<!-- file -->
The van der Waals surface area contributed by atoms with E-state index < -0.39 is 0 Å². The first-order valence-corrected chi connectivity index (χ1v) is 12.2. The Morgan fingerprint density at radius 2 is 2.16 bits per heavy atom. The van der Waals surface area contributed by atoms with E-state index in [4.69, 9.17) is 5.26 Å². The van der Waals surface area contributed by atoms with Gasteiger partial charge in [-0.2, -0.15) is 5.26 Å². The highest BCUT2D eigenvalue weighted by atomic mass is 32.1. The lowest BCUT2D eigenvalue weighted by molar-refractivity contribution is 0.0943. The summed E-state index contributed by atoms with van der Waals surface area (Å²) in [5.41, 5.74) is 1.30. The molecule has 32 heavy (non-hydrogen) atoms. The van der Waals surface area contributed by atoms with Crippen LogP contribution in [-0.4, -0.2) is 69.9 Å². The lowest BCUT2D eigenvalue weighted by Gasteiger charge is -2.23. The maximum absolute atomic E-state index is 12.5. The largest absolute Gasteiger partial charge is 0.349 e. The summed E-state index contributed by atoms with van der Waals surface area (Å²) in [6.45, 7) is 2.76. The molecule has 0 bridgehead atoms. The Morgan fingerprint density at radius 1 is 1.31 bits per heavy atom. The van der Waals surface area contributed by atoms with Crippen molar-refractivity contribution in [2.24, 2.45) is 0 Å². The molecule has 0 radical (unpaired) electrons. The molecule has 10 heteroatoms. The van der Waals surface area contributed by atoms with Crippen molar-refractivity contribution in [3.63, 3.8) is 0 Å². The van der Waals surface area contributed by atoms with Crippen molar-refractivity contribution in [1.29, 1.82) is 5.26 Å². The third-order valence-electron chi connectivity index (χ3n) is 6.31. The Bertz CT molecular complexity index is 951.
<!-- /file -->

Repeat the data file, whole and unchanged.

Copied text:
The van der Waals surface area contributed by atoms with E-state index < -0.39 is 0 Å². The first-order valence-corrected chi connectivity index (χ1v) is 12.2. The Morgan fingerprint density at radius 2 is 2.16 bits per heavy atom. The van der Waals surface area contributed by atoms with E-state index in [4.69, 9.17) is 5.26 Å². The van der Waals surface area contributed by atoms with Gasteiger partial charge in [-0.2, -0.15) is 5.26 Å². The highest BCUT2D eigenvalue weighted by atomic mass is 32.1. The lowest BCUT2D eigenvalue weighted by molar-refractivity contribution is 0.0943. The summed E-state index contributed by atoms with van der Waals surface area (Å²) in [5.41, 5.74) is 1.30. The molecule has 32 heavy (non-hydrogen) atoms. The van der Waals surface area contributed by atoms with Crippen LogP contribution in [-0.4, -0.2) is 69.9 Å². The lowest BCUT2D eigenvalue weighted by Gasteiger charge is -2.23. The maximum absolute atomic E-state index is 12.5. The largest absolute Gasteiger partial charge is 0.349 e. The summed E-state index contributed by atoms with van der Waals surface area (Å²) in [6.45, 7) is 2.76. The molecule has 0 bridgehead atoms. The Morgan fingerprint density at radius 1 is 1.31 bits per heavy atom. The van der Waals surface area contributed by atoms with Crippen molar-refractivity contribution in [2.24, 2.45) is 0 Å². The molecule has 0 radical (unpaired) electrons. The molecule has 10 heteroatoms. The van der Waals surface area contributed by atoms with Crippen molar-refractivity contribution in [3.63, 3.8) is 0 Å². The van der Waals surface area contributed by atoms with Crippen molar-refractivity contribution in [1.29, 1.82) is 5.26 Å². The third-order valence-electron chi connectivity index (χ3n) is 6.31. The Bertz CT molecular complexity index is 951.